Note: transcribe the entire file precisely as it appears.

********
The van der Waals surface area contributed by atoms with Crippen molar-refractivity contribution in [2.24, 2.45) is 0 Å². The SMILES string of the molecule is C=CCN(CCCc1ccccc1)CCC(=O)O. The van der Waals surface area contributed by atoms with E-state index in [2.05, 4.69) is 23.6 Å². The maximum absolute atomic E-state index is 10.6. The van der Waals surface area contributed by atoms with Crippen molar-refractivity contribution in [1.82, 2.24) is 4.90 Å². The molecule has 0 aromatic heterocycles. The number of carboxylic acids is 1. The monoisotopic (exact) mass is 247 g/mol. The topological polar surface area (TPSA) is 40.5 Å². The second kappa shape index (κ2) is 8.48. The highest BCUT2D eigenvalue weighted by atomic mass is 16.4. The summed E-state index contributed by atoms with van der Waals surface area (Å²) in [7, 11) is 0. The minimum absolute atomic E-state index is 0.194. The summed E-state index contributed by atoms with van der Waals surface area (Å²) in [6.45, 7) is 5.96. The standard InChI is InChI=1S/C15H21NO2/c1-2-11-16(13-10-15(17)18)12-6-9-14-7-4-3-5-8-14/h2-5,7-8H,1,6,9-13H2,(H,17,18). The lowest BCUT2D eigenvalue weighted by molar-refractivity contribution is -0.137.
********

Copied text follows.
The van der Waals surface area contributed by atoms with Crippen molar-refractivity contribution in [2.24, 2.45) is 0 Å². The SMILES string of the molecule is C=CCN(CCCc1ccccc1)CCC(=O)O. The van der Waals surface area contributed by atoms with E-state index in [2.05, 4.69) is 23.6 Å². The maximum absolute atomic E-state index is 10.6. The van der Waals surface area contributed by atoms with Crippen molar-refractivity contribution in [1.82, 2.24) is 4.90 Å². The molecule has 0 aromatic heterocycles. The number of carboxylic acids is 1. The monoisotopic (exact) mass is 247 g/mol. The topological polar surface area (TPSA) is 40.5 Å². The second kappa shape index (κ2) is 8.48. The highest BCUT2D eigenvalue weighted by atomic mass is 16.4. The summed E-state index contributed by atoms with van der Waals surface area (Å²) in [7, 11) is 0. The minimum absolute atomic E-state index is 0.194. The summed E-state index contributed by atoms with van der Waals surface area (Å²) in [6.45, 7) is 5.96. The standard InChI is InChI=1S/C15H21NO2/c1-2-11-16(13-10-15(17)18)12-6-9-14-7-4-3-5-8-14/h2-5,7-8H,1,6,9-13H2,(H,17,18). The lowest BCUT2D eigenvalue weighted by molar-refractivity contribution is -0.137.